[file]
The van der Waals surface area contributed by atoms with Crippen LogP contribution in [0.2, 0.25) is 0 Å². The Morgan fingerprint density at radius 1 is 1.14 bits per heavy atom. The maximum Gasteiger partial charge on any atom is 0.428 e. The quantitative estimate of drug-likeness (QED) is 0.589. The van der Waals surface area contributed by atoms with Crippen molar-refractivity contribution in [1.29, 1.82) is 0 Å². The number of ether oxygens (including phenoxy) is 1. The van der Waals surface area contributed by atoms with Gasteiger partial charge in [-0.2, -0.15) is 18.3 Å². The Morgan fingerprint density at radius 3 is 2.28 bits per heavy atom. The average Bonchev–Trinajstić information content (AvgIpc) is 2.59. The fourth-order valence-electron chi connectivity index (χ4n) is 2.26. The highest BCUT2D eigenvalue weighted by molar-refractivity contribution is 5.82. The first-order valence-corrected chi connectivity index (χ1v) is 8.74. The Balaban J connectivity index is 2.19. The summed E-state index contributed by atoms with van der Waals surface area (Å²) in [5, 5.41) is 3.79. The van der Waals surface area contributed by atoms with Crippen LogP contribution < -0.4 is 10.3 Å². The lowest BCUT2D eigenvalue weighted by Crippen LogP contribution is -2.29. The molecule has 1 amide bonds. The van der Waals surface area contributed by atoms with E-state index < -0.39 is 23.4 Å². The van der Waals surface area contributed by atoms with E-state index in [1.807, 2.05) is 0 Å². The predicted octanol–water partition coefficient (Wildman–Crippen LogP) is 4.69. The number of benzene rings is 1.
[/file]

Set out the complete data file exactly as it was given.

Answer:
The van der Waals surface area contributed by atoms with Crippen LogP contribution in [0.2, 0.25) is 0 Å². The Morgan fingerprint density at radius 1 is 1.14 bits per heavy atom. The maximum Gasteiger partial charge on any atom is 0.428 e. The quantitative estimate of drug-likeness (QED) is 0.589. The van der Waals surface area contributed by atoms with Crippen molar-refractivity contribution in [1.29, 1.82) is 0 Å². The number of ether oxygens (including phenoxy) is 1. The van der Waals surface area contributed by atoms with Gasteiger partial charge in [-0.2, -0.15) is 18.3 Å². The Morgan fingerprint density at radius 3 is 2.28 bits per heavy atom. The average Bonchev–Trinajstić information content (AvgIpc) is 2.59. The fourth-order valence-electron chi connectivity index (χ4n) is 2.26. The highest BCUT2D eigenvalue weighted by molar-refractivity contribution is 5.82. The first-order valence-corrected chi connectivity index (χ1v) is 8.74. The Balaban J connectivity index is 2.19. The summed E-state index contributed by atoms with van der Waals surface area (Å²) in [5, 5.41) is 3.79. The van der Waals surface area contributed by atoms with Crippen LogP contribution < -0.4 is 10.3 Å². The lowest BCUT2D eigenvalue weighted by Crippen LogP contribution is -2.29. The molecule has 1 amide bonds. The van der Waals surface area contributed by atoms with E-state index < -0.39 is 23.4 Å². The van der Waals surface area contributed by atoms with E-state index in [1.807, 2.05) is 0 Å². The predicted octanol–water partition coefficient (Wildman–Crippen LogP) is 4.69. The number of benzene rings is 1.